Planning enforcement tackles a wide range of issues where development has occurred outwith Scottish Planning Legislation. The Scottish Government gives Councils a general discretion to take enforcement action only when it is considered expedient to do so. Any action taken has to be proportionate to the scale of the breach and to the effect that the breach has on local amenity.
Investigation will commence on receipt of any complaint but we would not normally pursue any anonymous complaints. Any enquiries should be sent to firstname.lastname@example.org using the Enforcement Complaint Form (PDF).
Priority will always be given to breaches which involve:
- unauthorised development causing immediate harm eg road safety;
- unauthorised works to listed buildings;
- unauthorised felling of protected trees;
- breaches of planning conditions adversely affecting amenity and/or resulting in continuing harm.
Other possible breaches which would merit investigation include:
- work being carried out without the necessary planning permission;
- a site or building which is in such a poor condition that it affects residential amenity.
- an unauthorised change of use of land or buildings;
- failure to comply with conditions attached to a permission.
- unauthorised display of advertisements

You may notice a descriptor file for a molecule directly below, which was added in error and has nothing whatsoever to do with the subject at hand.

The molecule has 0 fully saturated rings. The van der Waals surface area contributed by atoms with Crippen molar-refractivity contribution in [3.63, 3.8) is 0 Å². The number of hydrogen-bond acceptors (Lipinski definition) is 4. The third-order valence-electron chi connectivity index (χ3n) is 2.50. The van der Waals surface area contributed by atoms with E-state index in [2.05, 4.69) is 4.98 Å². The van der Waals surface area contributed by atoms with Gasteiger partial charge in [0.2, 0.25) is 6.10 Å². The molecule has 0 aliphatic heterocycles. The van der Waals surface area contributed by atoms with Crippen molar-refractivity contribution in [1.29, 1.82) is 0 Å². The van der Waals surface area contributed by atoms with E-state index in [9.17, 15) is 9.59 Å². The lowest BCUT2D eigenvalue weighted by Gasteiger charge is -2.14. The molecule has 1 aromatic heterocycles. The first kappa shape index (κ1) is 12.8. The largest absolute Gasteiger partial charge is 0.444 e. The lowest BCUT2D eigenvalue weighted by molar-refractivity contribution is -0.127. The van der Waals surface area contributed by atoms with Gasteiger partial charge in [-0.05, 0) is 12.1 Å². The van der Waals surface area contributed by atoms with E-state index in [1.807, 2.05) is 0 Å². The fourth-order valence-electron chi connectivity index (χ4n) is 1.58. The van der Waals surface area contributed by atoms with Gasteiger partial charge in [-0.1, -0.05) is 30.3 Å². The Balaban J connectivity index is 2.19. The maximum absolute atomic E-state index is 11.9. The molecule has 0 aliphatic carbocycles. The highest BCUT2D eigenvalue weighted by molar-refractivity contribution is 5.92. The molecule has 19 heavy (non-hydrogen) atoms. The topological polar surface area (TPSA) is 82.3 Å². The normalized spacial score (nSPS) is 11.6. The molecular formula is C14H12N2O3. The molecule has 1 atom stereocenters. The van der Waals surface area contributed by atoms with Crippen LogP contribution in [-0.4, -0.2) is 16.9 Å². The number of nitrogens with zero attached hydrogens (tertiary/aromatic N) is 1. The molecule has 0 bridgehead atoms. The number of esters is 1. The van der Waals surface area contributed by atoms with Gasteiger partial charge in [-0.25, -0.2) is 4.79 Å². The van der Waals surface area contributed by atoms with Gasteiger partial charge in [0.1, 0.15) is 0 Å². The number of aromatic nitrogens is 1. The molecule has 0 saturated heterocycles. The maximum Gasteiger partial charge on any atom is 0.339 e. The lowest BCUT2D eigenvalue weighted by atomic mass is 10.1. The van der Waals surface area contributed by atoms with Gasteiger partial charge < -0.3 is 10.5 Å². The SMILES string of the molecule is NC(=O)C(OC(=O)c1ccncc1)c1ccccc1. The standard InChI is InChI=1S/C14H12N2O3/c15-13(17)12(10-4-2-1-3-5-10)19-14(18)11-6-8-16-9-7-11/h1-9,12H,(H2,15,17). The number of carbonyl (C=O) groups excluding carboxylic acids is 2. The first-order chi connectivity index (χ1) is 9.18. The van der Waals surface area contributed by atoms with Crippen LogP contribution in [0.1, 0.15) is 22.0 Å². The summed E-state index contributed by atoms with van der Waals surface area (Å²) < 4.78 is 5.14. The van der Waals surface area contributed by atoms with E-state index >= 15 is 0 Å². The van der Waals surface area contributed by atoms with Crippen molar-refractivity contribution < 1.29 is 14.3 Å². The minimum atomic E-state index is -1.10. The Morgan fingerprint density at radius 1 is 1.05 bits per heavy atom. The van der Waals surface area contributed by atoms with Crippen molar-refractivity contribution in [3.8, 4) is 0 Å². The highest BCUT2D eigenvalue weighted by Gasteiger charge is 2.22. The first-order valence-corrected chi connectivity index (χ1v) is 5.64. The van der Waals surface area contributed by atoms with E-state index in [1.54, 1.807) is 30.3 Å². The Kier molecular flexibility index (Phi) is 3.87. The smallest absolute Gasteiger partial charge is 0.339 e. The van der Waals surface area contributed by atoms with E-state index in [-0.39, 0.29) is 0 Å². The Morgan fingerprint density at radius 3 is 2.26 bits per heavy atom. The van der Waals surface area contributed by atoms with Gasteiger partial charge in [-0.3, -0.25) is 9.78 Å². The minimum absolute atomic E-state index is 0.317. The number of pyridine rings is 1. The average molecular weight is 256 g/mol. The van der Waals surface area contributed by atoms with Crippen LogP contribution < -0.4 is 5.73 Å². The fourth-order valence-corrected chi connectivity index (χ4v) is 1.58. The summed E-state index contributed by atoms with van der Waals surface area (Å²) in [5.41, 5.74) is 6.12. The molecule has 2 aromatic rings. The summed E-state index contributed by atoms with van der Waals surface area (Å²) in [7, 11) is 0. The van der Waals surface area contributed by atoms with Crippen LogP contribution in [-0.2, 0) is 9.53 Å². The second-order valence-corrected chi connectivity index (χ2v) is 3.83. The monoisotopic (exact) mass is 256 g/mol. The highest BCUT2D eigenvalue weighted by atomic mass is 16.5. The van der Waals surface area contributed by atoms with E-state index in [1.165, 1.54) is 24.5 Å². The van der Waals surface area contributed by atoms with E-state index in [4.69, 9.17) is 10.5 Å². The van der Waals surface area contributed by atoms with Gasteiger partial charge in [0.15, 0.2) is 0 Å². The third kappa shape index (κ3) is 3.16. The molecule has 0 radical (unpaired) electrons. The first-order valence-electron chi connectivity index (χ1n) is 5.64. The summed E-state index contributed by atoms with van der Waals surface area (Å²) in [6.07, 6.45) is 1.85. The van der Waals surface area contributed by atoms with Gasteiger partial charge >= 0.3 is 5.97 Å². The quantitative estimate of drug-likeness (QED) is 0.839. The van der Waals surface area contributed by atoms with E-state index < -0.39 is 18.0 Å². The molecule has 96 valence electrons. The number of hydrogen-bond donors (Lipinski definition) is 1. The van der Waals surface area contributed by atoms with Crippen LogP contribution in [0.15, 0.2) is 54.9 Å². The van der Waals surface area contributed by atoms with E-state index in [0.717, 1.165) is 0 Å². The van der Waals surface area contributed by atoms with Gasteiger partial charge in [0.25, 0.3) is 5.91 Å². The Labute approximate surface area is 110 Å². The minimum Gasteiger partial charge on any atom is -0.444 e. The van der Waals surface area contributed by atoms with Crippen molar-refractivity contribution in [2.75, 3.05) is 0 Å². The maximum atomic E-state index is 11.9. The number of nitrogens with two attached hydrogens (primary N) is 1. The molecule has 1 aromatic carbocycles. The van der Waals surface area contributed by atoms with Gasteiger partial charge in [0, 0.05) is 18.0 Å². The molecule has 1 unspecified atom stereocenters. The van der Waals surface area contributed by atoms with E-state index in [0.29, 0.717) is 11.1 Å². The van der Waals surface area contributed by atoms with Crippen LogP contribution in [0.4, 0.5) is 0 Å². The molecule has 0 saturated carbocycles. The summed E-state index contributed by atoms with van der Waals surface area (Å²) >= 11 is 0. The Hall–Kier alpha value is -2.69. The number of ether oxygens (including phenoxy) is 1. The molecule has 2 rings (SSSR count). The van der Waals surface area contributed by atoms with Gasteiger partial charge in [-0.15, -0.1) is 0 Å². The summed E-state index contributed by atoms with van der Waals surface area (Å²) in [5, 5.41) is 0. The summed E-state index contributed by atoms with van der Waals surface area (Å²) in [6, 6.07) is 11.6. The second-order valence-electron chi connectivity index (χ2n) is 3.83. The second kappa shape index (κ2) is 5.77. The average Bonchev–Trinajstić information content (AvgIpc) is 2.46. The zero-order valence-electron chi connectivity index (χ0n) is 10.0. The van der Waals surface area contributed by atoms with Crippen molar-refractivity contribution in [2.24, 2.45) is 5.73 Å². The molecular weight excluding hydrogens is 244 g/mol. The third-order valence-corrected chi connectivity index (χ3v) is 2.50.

The fact that unauthorised development has taken place does not automatically mean that enforcement action will be taken and in many cases, matters can be resolved by negotiation or by submission of a retrospective application to regularise the breach.
Any decision taken over what action to take to resolve a breach of planning may be made following consultation with relevant Moray Council departments, eg Transportation, Environmental Health or external organisations such as SEPA or Historic Environment Scotland.
Should it be determined that formal enforcement is necessary, there are various types of Enforcement Notice which can be issued dependent on the type of the breach. Some of these can be appealed and/or may culminate in indirect or direct action with recovery of costs and possibly referral to the courts. Consequently resolution can be prolonged.
The Moray Council
PO Box 6760, Elgin